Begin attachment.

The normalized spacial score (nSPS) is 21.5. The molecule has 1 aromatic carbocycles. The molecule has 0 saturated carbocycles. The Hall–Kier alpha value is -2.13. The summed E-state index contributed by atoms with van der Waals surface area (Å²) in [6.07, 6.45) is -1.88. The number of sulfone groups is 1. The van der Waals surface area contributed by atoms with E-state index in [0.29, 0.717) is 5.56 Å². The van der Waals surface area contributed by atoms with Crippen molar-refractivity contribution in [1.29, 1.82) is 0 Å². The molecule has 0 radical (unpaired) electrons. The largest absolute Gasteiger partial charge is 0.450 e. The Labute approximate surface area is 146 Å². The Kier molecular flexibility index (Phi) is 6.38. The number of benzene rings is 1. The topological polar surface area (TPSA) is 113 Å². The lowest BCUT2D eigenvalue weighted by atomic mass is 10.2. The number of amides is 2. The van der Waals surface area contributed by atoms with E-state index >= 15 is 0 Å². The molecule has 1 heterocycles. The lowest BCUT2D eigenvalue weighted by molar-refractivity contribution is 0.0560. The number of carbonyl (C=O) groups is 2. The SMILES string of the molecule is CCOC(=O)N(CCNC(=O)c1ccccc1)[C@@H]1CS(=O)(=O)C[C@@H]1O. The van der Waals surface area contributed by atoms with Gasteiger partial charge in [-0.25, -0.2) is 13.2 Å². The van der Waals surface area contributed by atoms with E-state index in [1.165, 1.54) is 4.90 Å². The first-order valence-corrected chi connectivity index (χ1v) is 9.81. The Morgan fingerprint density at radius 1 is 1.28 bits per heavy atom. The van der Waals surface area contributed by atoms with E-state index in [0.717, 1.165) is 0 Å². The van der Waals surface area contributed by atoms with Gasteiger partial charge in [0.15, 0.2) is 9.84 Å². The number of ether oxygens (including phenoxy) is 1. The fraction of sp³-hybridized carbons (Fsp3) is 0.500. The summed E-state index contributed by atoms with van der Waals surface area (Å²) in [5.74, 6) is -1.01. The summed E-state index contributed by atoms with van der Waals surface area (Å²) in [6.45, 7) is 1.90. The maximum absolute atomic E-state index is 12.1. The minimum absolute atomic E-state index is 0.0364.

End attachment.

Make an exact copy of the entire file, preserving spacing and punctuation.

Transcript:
The normalized spacial score (nSPS) is 21.5. The molecule has 1 aromatic carbocycles. The molecule has 0 saturated carbocycles. The Hall–Kier alpha value is -2.13. The summed E-state index contributed by atoms with van der Waals surface area (Å²) in [6.07, 6.45) is -1.88. The number of sulfone groups is 1. The van der Waals surface area contributed by atoms with E-state index in [0.29, 0.717) is 5.56 Å². The van der Waals surface area contributed by atoms with Crippen molar-refractivity contribution in [1.29, 1.82) is 0 Å². The molecule has 0 radical (unpaired) electrons. The largest absolute Gasteiger partial charge is 0.450 e. The Labute approximate surface area is 146 Å². The Kier molecular flexibility index (Phi) is 6.38. The number of benzene rings is 1. The topological polar surface area (TPSA) is 113 Å². The lowest BCUT2D eigenvalue weighted by atomic mass is 10.2. The number of amides is 2. The van der Waals surface area contributed by atoms with E-state index >= 15 is 0 Å². The molecule has 1 heterocycles. The lowest BCUT2D eigenvalue weighted by molar-refractivity contribution is 0.0560. The number of carbonyl (C=O) groups is 2. The SMILES string of the molecule is CCOC(=O)N(CCNC(=O)c1ccccc1)[C@@H]1CS(=O)(=O)C[C@@H]1O. The van der Waals surface area contributed by atoms with Gasteiger partial charge in [-0.25, -0.2) is 13.2 Å². The van der Waals surface area contributed by atoms with E-state index in [1.165, 1.54) is 4.90 Å². The first-order valence-corrected chi connectivity index (χ1v) is 9.81. The Morgan fingerprint density at radius 1 is 1.28 bits per heavy atom. The van der Waals surface area contributed by atoms with E-state index in [0.717, 1.165) is 0 Å². The van der Waals surface area contributed by atoms with Gasteiger partial charge in [0.15, 0.2) is 9.84 Å². The number of ether oxygens (including phenoxy) is 1. The fraction of sp³-hybridized carbons (Fsp3) is 0.500. The summed E-state index contributed by atoms with van der Waals surface area (Å²) in [5.74, 6) is -1.01. The summed E-state index contributed by atoms with van der Waals surface area (Å²) in [6.45, 7) is 1.90. The maximum absolute atomic E-state index is 12.1. The minimum absolute atomic E-state index is 0.0364.